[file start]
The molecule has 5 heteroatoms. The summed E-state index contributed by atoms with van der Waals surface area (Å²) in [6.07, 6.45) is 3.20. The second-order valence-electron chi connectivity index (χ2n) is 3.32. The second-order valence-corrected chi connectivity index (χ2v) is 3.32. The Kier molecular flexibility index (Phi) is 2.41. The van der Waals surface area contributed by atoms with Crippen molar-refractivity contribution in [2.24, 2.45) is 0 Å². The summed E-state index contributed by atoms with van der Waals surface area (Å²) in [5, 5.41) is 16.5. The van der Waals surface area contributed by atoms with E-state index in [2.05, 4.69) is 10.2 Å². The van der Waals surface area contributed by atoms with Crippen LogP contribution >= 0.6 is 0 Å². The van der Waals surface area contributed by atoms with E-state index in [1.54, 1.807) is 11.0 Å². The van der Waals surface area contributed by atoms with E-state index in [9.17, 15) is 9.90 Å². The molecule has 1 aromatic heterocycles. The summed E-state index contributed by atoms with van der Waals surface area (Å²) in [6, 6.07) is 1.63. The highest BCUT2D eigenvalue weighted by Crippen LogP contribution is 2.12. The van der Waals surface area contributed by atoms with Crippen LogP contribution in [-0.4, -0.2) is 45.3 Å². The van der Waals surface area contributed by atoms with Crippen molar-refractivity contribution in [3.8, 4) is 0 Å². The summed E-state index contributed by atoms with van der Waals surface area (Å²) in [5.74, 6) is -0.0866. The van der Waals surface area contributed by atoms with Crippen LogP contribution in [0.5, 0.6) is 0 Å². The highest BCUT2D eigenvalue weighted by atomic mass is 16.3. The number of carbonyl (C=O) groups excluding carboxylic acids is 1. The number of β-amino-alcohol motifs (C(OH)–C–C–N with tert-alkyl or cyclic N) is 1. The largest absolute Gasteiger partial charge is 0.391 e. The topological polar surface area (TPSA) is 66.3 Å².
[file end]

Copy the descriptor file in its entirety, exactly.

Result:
The molecule has 5 heteroatoms. The summed E-state index contributed by atoms with van der Waals surface area (Å²) in [6.07, 6.45) is 3.20. The second-order valence-electron chi connectivity index (χ2n) is 3.32. The second-order valence-corrected chi connectivity index (χ2v) is 3.32. The Kier molecular flexibility index (Phi) is 2.41. The van der Waals surface area contributed by atoms with Crippen molar-refractivity contribution in [2.24, 2.45) is 0 Å². The summed E-state index contributed by atoms with van der Waals surface area (Å²) in [5, 5.41) is 16.5. The van der Waals surface area contributed by atoms with E-state index in [2.05, 4.69) is 10.2 Å². The van der Waals surface area contributed by atoms with Crippen LogP contribution >= 0.6 is 0 Å². The van der Waals surface area contributed by atoms with E-state index in [1.54, 1.807) is 11.0 Å². The van der Waals surface area contributed by atoms with E-state index in [9.17, 15) is 9.90 Å². The molecule has 1 aromatic heterocycles. The summed E-state index contributed by atoms with van der Waals surface area (Å²) in [6, 6.07) is 1.63. The highest BCUT2D eigenvalue weighted by Crippen LogP contribution is 2.12. The van der Waals surface area contributed by atoms with Crippen LogP contribution in [-0.4, -0.2) is 45.3 Å². The van der Waals surface area contributed by atoms with Crippen molar-refractivity contribution in [3.8, 4) is 0 Å². The summed E-state index contributed by atoms with van der Waals surface area (Å²) in [5.74, 6) is -0.0866. The van der Waals surface area contributed by atoms with Crippen LogP contribution in [0.5, 0.6) is 0 Å². The highest BCUT2D eigenvalue weighted by atomic mass is 16.3. The number of carbonyl (C=O) groups excluding carboxylic acids is 1. The number of β-amino-alcohol motifs (C(OH)–C–C–N with tert-alkyl or cyclic N) is 1. The largest absolute Gasteiger partial charge is 0.391 e. The topological polar surface area (TPSA) is 66.3 Å².